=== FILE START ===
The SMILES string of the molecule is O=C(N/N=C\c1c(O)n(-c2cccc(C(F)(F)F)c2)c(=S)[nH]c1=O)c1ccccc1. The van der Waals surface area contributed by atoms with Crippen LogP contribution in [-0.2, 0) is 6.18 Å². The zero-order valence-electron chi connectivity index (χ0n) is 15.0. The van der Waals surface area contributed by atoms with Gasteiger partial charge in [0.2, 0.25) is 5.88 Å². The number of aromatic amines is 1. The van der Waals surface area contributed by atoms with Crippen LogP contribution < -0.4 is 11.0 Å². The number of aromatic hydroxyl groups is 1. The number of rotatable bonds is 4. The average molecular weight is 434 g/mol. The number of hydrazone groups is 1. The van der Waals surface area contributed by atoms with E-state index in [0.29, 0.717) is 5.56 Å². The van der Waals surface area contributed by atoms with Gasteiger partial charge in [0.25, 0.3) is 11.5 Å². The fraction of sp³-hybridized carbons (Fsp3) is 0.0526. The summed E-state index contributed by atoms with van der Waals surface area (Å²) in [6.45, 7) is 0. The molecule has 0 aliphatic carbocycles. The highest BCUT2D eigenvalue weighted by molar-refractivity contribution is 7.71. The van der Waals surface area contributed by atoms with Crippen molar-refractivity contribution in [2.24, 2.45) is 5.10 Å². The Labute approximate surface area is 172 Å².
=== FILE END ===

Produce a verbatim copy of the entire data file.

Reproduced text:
The SMILES string of the molecule is O=C(N/N=C\c1c(O)n(-c2cccc(C(F)(F)F)c2)c(=S)[nH]c1=O)c1ccccc1. The van der Waals surface area contributed by atoms with Crippen LogP contribution in [-0.2, 0) is 6.18 Å². The zero-order valence-electron chi connectivity index (χ0n) is 15.0. The van der Waals surface area contributed by atoms with Gasteiger partial charge in [0.2, 0.25) is 5.88 Å². The number of aromatic amines is 1. The van der Waals surface area contributed by atoms with Crippen LogP contribution < -0.4 is 11.0 Å². The number of aromatic hydroxyl groups is 1. The number of rotatable bonds is 4. The average molecular weight is 434 g/mol. The number of hydrazone groups is 1. The van der Waals surface area contributed by atoms with E-state index in [0.29, 0.717) is 5.56 Å². The van der Waals surface area contributed by atoms with Gasteiger partial charge in [0.25, 0.3) is 11.5 Å². The fraction of sp³-hybridized carbons (Fsp3) is 0.0526. The summed E-state index contributed by atoms with van der Waals surface area (Å²) in [6.45, 7) is 0. The molecule has 0 aliphatic carbocycles. The highest BCUT2D eigenvalue weighted by molar-refractivity contribution is 7.71. The van der Waals surface area contributed by atoms with Crippen molar-refractivity contribution in [2.24, 2.45) is 5.10 Å². The Labute approximate surface area is 172 Å².